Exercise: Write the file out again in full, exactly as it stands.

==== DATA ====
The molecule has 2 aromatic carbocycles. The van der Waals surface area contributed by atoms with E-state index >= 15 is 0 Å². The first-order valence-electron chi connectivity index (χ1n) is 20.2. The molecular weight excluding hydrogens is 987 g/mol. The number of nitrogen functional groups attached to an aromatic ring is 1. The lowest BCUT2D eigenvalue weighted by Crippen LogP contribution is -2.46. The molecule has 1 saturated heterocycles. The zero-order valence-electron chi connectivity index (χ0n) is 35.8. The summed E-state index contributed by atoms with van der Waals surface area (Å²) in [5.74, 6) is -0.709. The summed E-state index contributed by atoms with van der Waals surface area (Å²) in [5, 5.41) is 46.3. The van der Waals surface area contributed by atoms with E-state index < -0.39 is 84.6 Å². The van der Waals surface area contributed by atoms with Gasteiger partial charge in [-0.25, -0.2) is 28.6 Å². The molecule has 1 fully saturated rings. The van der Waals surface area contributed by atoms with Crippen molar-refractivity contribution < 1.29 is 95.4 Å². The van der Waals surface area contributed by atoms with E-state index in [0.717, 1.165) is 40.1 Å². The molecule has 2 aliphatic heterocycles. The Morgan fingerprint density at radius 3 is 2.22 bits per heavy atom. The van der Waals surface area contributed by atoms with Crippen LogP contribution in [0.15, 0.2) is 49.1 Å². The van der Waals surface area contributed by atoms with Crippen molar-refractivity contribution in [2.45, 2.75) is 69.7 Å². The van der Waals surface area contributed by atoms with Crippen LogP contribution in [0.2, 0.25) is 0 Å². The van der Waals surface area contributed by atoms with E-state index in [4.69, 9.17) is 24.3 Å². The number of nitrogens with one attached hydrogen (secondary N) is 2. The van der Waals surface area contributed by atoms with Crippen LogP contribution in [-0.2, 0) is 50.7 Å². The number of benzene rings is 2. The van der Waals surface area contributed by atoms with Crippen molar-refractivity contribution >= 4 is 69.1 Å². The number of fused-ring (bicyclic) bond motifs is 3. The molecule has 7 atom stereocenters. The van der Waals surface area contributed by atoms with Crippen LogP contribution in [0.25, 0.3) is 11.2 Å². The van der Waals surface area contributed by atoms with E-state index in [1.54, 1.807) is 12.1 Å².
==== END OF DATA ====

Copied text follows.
The molecule has 2 aromatic carbocycles. The van der Waals surface area contributed by atoms with E-state index >= 15 is 0 Å². The first-order valence-electron chi connectivity index (χ1n) is 20.2. The molecular weight excluding hydrogens is 987 g/mol. The number of nitrogen functional groups attached to an aromatic ring is 1. The lowest BCUT2D eigenvalue weighted by Crippen LogP contribution is -2.46. The molecule has 1 saturated heterocycles. The zero-order valence-electron chi connectivity index (χ0n) is 35.8. The summed E-state index contributed by atoms with van der Waals surface area (Å²) in [5.74, 6) is -0.709. The summed E-state index contributed by atoms with van der Waals surface area (Å²) in [5, 5.41) is 46.3. The van der Waals surface area contributed by atoms with E-state index < -0.39 is 84.6 Å². The van der Waals surface area contributed by atoms with Gasteiger partial charge in [-0.25, -0.2) is 28.6 Å². The molecule has 1 fully saturated rings. The van der Waals surface area contributed by atoms with Crippen molar-refractivity contribution < 1.29 is 95.4 Å². The van der Waals surface area contributed by atoms with E-state index in [0.717, 1.165) is 40.1 Å². The molecule has 2 aliphatic heterocycles. The Morgan fingerprint density at radius 3 is 2.22 bits per heavy atom. The van der Waals surface area contributed by atoms with Crippen LogP contribution in [0.15, 0.2) is 49.1 Å². The van der Waals surface area contributed by atoms with Crippen molar-refractivity contribution in [2.45, 2.75) is 69.7 Å². The van der Waals surface area contributed by atoms with Crippen LogP contribution in [0.2, 0.25) is 0 Å². The van der Waals surface area contributed by atoms with E-state index in [4.69, 9.17) is 24.3 Å². The number of nitrogens with one attached hydrogen (secondary N) is 2. The van der Waals surface area contributed by atoms with Crippen LogP contribution in [-0.2, 0) is 50.7 Å². The number of benzene rings is 2. The van der Waals surface area contributed by atoms with Crippen molar-refractivity contribution >= 4 is 69.1 Å². The number of fused-ring (bicyclic) bond motifs is 3. The molecule has 7 atom stereocenters. The van der Waals surface area contributed by atoms with Crippen LogP contribution in [0.25, 0.3) is 11.2 Å². The van der Waals surface area contributed by atoms with E-state index in [1.54, 1.807) is 12.1 Å².